Steve Dougherty: Is there demand in Scotland’s housing market for a quasi-free market approach?
Steve Dougherty challenges the shortcomings of the current planning and regulatory system and asks if a quasi-free market approach would appeal to some prospective home-owners in Scotland.
For over 30 years I’ve advised clients on all matters pertaining to commercial real estate and observed significant change in Scotland’s residential housing sector. Collectively, there are many reasons to be positive about the current commercial and residential landscape. It includes the continued buoyancy of Scotland’s residential housing sector compared to other parts of the UK and the Scottish government’s stated intent to alleviate the shortfall in available housing; points to which I will return.
However, fundamental issues continue to gnaw at legal minds responsible for helping real estate clients to navigate the country’s legislative framework. There’s the long-awaited overhaul of the planning system that is currently under review within the Scottish Parliament. Certain quarters too will take issue with the shortcomings of the LBTT regime that penalises those who wish to sell their higher value property and so arguably dents movement in that market segment. If in my opinion there’s a need to find solutions to these issues, it’s also time to seriously review the perhaps out-dated 20-year lease rule.
Where a lease is to run for more than 20 years, current legislation (introduced in 1974) prevents any part of the property that is subject to that lease from being used as a private dwelling house. The so-called 20-year lease rule was introduced when feu duties were being phased out. The ‘74 Act did what it was designed to do. Feu duties no longer exist and long leases (more than 175 years) can’t be granted and where existing are converted to a “heritable” interest.
In 2011 the law was relaxed slightly to allow residential leases for over 20 years for social housing. In 2015, the Scottish government revisited the legislation, looking at the specific question of whether providers of purpose built student accommodation should be allowed to enter into residential leases for longer than 20 years. Due to other priorities, the proposal was not taken forward. Because leases of 20 years or less are not able to be registered in the property registers, Standard Securities (i.e. legal charges) can’t be granted and funding is impossible.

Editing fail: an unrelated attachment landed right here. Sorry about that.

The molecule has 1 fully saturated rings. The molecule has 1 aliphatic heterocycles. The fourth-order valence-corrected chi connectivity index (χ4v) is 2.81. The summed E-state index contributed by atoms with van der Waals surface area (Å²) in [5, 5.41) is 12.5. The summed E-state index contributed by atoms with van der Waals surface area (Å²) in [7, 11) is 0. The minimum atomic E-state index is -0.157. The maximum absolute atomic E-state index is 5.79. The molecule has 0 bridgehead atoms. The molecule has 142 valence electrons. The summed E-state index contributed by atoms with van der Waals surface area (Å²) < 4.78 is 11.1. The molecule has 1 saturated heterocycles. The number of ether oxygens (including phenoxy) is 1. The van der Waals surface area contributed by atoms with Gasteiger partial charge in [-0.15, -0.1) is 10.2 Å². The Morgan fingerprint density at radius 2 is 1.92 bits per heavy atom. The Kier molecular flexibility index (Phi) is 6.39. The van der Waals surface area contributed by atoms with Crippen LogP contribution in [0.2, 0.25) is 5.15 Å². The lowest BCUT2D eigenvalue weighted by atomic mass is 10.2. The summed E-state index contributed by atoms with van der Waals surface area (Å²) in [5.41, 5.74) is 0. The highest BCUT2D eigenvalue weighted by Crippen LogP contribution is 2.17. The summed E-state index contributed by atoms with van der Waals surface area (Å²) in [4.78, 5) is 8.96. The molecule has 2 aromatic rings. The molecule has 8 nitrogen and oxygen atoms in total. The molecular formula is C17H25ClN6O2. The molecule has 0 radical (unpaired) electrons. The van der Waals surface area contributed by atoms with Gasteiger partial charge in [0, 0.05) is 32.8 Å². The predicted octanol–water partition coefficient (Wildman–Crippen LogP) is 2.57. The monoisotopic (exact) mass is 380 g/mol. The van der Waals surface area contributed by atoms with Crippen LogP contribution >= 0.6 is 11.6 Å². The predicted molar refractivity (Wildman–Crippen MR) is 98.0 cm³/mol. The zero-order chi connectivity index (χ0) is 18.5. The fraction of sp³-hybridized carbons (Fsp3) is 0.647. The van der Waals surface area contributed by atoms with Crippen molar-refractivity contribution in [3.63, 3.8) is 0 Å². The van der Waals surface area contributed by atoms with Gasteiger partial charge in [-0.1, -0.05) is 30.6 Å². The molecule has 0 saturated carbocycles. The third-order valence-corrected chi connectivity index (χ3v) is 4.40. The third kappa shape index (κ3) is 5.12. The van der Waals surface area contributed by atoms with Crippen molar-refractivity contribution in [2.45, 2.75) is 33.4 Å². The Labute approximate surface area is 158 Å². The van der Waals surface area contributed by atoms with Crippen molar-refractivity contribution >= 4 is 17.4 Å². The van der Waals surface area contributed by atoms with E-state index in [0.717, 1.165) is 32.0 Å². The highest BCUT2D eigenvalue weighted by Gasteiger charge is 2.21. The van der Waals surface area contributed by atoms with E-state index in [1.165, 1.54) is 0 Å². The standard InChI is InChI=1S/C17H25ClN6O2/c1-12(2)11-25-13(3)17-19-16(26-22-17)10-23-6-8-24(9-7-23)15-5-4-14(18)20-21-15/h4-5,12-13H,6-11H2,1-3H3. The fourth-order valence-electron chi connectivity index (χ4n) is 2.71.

Of course, I acknowledge there are no easy answers to resolving the likes of the 20-year lease rule as one of many complex land and real estate issues mired in legislation. Yet, if we can’t readily abolish the 20-year lease rule, perhaps there’s an alternative approach that can be piloted on a limited basis in the open market. I’ll call it the ‘quasi free market approach’ based on a long leasehold arrangement for the buyer.
To explain my rationale for such an arrangement, let’s briefly revisit my initial point. Scotland’s housing market is booming. Just look at the significant developments in West and East Lothian for example as evidence that there’s a huge appetite for the likes of young families to own their own home with space for their children to play. Planning gain factors now ensure that roads and railways are built, as well as schools and health centres. Communities are built, not just housing.
Yet as has been widely reported there are still many young people who don’t have the financial means to put down a deposit to get on the housing ladder Here is where I envisage the long leasehold arrangement offering a means to access the housing sector for those who desire their own home but don’t fall into the category of social housing. It’s a model that I believe would work in the Scottish market. Tenants can look forward to a long period of residence in what is truly ‘their home’ with the benefits of occupier upkeep and pride in the nature of their residence. I suspect this would also be an incentive for investors to get behind the scheme. Certainly, market demand will quickly determine if this alternative model, piloted in a few selected areas is worthy of further scrutiny and investment.
Let the market decide. It’s an idea borne partly out of frustration with the current inflexibility within Scotland’s planning and regulatory system. It also underlines my belief that it’s time to identify creative solutions to bypass roadblocks like the 20-year lease rule.
Steve Dougherty is a partner at Shoosmiths. This article was first published in The Scotsman.